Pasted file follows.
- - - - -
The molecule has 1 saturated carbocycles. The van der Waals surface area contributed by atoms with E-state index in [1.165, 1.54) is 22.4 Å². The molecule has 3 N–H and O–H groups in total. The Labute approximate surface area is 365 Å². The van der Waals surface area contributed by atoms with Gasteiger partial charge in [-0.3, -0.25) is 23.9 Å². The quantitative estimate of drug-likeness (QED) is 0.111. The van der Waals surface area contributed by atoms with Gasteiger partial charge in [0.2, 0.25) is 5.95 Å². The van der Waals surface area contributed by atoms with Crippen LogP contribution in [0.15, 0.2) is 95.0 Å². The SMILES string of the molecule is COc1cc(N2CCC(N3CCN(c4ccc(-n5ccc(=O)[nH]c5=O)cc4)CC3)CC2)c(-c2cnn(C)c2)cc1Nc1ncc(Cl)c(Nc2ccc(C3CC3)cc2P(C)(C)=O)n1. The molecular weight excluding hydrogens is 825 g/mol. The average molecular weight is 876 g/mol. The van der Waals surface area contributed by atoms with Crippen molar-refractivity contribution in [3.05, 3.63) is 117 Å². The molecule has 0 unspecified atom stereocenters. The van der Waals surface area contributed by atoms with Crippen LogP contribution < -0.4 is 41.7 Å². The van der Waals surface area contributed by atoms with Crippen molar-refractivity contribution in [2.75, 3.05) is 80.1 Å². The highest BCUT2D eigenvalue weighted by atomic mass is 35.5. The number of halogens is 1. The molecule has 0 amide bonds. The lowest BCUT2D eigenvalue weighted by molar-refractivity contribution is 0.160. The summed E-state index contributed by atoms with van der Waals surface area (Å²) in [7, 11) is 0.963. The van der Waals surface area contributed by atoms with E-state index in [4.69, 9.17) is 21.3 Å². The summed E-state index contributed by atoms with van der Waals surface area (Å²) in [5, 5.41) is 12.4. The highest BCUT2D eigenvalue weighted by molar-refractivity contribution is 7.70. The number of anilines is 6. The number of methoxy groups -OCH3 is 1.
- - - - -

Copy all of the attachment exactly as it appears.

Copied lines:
The molecule has 1 saturated carbocycles. The van der Waals surface area contributed by atoms with E-state index in [1.165, 1.54) is 22.4 Å². The molecule has 3 N–H and O–H groups in total. The Labute approximate surface area is 365 Å². The van der Waals surface area contributed by atoms with Gasteiger partial charge in [-0.3, -0.25) is 23.9 Å². The quantitative estimate of drug-likeness (QED) is 0.111. The van der Waals surface area contributed by atoms with Gasteiger partial charge in [0.2, 0.25) is 5.95 Å². The van der Waals surface area contributed by atoms with Crippen LogP contribution in [0.15, 0.2) is 95.0 Å². The SMILES string of the molecule is COc1cc(N2CCC(N3CCN(c4ccc(-n5ccc(=O)[nH]c5=O)cc4)CC3)CC2)c(-c2cnn(C)c2)cc1Nc1ncc(Cl)c(Nc2ccc(C3CC3)cc2P(C)(C)=O)n1. The molecular weight excluding hydrogens is 825 g/mol. The average molecular weight is 876 g/mol. The van der Waals surface area contributed by atoms with Crippen molar-refractivity contribution in [3.05, 3.63) is 117 Å². The molecule has 0 unspecified atom stereocenters. The van der Waals surface area contributed by atoms with Crippen LogP contribution < -0.4 is 41.7 Å². The van der Waals surface area contributed by atoms with Crippen molar-refractivity contribution in [2.75, 3.05) is 80.1 Å². The highest BCUT2D eigenvalue weighted by atomic mass is 35.5. The number of halogens is 1. The molecule has 0 amide bonds. The lowest BCUT2D eigenvalue weighted by molar-refractivity contribution is 0.160. The summed E-state index contributed by atoms with van der Waals surface area (Å²) in [7, 11) is 0.963. The van der Waals surface area contributed by atoms with E-state index in [4.69, 9.17) is 21.3 Å². The summed E-state index contributed by atoms with van der Waals surface area (Å²) in [5, 5.41) is 12.4. The highest BCUT2D eigenvalue weighted by molar-refractivity contribution is 7.70. The number of anilines is 6. The number of methoxy groups -OCH3 is 1.